The difference between a minority and majority government has boiled down to one seat determined by just nine voters. Who influenced those voters and what did they say?

The close vote in the Courtenay-Comox riding could be attributed to an all candidates forum that used a global lens to debate local community issues. The non-partisan all candidates forum, branded as ‘Decent Work for All – Tell Your MLA What You Want,’ brought out a diversity of community voters who participated in a discussion where local issues were framed within the United Nations Global Goals, a framework adopted by Canada and the world to move us toward a just, healthy, and prosperous world.

Working with the Global Goals values of universality, integration, and transformative thinking, the Comox Valley Global Awareness Network (CVGAN), a Chapter of the BC Council for International Cooperation (BCCIC), conducted multiple roundtables in the community with key leaders over the past year. This deep community engagement led to the all candidates forum event drawing in close to 100 community leaders and representation from each political party.

“With only a 9 vote margin for a riding that was much further divided in 2013, I have to wonder what changed,” said Colleen Hanley, Courtenay resident and long term member of the CVGAN steering committee. “We’ve been raising awareness about the universality of the Global Goals and our responsibility to tackle them in our community for the last year. The election results prove what citizen activism can do”.

In 2013, the Comox Valley riding saw a margin of victory for the BC Liberals by 1,768 votes. Yesterday’s count revealed a 9 vote lead for the NDP. What were voters thinking about when they went to the polls?

The Courtenay-Comox all candidates meeting was part of a larger initiative, BC2030, which aims to foster provincial leadership on the Global Goals. With 6 of the 17 goals aligning with provincial responsibilities, the BC2030 initiative encouraged voters to engage with their candidates using a global lens. With a deadline to achieve the Goals by 2030, it can be expected that the Global Goals will be making an appearance in next year’s municipal elections as well as future provincial and federal elections.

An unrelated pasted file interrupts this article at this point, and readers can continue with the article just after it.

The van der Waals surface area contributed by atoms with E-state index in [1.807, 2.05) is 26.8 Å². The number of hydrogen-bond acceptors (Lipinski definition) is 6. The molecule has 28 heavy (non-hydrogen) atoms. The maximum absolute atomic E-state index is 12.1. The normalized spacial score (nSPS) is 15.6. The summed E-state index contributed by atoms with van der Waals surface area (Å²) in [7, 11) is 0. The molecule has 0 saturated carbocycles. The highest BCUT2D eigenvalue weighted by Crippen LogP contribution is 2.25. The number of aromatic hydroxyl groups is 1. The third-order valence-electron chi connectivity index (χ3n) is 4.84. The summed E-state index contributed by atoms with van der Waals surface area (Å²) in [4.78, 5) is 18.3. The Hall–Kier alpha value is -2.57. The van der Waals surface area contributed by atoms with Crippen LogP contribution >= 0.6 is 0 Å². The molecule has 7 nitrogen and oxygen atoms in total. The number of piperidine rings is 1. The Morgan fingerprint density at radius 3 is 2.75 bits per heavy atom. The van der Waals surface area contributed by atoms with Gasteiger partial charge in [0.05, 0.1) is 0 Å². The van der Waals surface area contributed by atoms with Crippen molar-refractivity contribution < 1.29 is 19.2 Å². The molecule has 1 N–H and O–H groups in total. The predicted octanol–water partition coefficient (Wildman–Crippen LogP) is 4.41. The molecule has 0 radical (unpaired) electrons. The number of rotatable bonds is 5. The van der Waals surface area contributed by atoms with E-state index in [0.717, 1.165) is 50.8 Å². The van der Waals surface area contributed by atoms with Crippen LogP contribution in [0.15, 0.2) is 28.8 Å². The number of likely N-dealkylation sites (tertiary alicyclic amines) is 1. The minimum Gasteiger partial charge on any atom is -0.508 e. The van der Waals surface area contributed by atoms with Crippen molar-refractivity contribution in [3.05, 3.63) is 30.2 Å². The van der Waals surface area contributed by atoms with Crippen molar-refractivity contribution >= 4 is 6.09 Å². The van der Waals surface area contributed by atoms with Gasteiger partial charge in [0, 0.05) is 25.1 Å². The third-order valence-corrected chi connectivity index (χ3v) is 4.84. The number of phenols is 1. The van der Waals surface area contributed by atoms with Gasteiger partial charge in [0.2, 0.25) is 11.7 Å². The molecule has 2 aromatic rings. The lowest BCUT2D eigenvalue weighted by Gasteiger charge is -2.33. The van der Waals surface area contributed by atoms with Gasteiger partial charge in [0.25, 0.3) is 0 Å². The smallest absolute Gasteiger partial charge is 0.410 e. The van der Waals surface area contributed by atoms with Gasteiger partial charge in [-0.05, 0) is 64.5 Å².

“When the public starts to see the connection between local and global issues, that’s where you start to see change happening,” said Dan Harris, BCCIC Program Officer. “It will take collective transformational thinking to make progress on the Global Goals so it’s worth it to get out into your community and try to influence the election debate”.

The Global Goals come with a set of targets and indicators that Canada has pledged to reach by 2030, but progress will need to be tracked at community and provincial levels to feed up into the framework. BCCIC produced a detailed policy scorecard for the riding of Courtenay-Comox which detailed how the community is currently performing on each of the 17 Global Goals.

“The urgency with which we need to address the issues of job stability, affordable housing, transportation, and coastal health is such that people are really starting to pay attention, and that shows in yesterday’s vote,” said Deborah Glaser, BCCIC Senior Policy Analyst. “It is also important to remember that these issues do not stand alone,” she continued. “Communities like Courtenay-Comox recognize that these issues are linked and they expect their representatives to make decisions that reflect that.”

Kareen Wong

Communications Officer, BC Council for International Cooperation